Java uses packages to informally define namespaces; while Objective C++ has C++ namespaces,
Objective C doesn't. To preserve name uniqueness when using classes from multiple packages,
J2ObjC prepends a camel-cased version of the package to the type name. For example,
java.util.Map is renamed to
Unfortunately, camel-cased package names can reduce readability of the generated code, especially
with long package names. For example, Google Guava's
is in the
com.google.common.annotations package, and
ComGoogleCommonAnnotationsBeta is harder to
Defining a Package Prefix
The Objective-C convention for defining informal namespaces is to use a shared prefix, usually two
uppercase letters. The iOS Foundation Framework uses "NS" (from
NeXTStep), for instance. To simplify Google Guava's Beta
name, a prefix such as "GG" would improve readability by referring to
J2ObjC supports developers specifying their own prefixes to map to package names. This is done on
the command line using
--prefix package=prefix. To shorten all the class names in
Beta's package, the "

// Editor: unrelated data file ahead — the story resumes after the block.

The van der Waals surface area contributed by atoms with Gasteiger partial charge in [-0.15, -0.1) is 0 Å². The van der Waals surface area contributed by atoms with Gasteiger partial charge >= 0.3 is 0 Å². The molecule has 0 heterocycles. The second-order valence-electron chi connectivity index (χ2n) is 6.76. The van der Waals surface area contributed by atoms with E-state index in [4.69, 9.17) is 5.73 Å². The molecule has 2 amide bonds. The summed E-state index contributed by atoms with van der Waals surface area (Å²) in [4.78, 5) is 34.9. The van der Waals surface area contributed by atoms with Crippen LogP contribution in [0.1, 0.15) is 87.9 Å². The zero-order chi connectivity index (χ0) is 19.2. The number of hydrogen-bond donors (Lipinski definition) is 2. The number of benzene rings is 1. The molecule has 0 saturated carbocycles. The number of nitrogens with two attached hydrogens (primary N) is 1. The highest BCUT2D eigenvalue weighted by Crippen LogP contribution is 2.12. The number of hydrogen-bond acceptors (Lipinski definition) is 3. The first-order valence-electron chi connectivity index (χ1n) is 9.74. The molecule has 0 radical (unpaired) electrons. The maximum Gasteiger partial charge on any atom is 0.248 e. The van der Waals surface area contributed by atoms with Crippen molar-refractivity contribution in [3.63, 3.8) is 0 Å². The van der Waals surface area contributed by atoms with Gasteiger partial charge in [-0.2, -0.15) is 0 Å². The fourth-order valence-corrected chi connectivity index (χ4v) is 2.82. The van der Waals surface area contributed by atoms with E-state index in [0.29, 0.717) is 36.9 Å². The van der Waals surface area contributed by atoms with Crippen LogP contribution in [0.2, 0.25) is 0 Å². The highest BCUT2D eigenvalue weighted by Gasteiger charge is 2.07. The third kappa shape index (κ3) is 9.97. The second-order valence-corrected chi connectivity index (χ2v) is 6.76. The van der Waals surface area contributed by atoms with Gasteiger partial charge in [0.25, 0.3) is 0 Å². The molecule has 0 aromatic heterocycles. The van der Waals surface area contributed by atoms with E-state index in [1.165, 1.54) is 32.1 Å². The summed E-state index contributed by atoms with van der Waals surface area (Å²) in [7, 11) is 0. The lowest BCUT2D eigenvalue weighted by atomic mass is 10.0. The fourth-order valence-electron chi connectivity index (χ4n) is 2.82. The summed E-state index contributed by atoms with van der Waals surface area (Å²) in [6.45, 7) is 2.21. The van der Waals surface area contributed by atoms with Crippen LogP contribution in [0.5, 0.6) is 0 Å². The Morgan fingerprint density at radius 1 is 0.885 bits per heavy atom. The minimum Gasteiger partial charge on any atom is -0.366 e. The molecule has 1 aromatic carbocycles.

--prefix com.google.common.annotations=GG"" would be used. A separate
prefix declaration is needed for each package.
Defining a Single Prefix for Multiple Packages
Smaller libraries often have Java class names that don't conflict, and so can share a single prefix
with a wildcarded package specification. For example, all of the Joda-Time packages can share the same JT prefix, using
'org.joda.time.*=JT'. The only wildcard character supported is '*', which matches the same way the
command-line shell does with filenames.
Defining Multiple Package Prefixes
To simplify specifying several prefix definitions, a properties file can be used with the
--prefixes file" argument:
com.google.common.annotations: GG com.google.common.base: GG # While GG can be used for all packages, let's mix it up. com.google.common.collect: GC com.google.common.io: GIO # A prefix can be more than two characters, com.google.common.net: GuavaNet # a lot more! ...
j2objc --prefixes prefixes.properties <args>
Prefixed Classes at Runtime
Since the finished app has classes with prefixes, they cannot be located using the original Java
class name by default. However, if the app has a file named prefixes.properties in its resource
bundle with the prefixes used for translation,
Class.forName(javaName) will find the mapped class.
To add the above prefixes.properties to an iOS app in Xcode, open the build target's Build Phases tab, expand its Copy Bundle Resources section, and add the prefixes.properties file to that list. Java Resources has further information on how Java resource concepts map to iOS resources.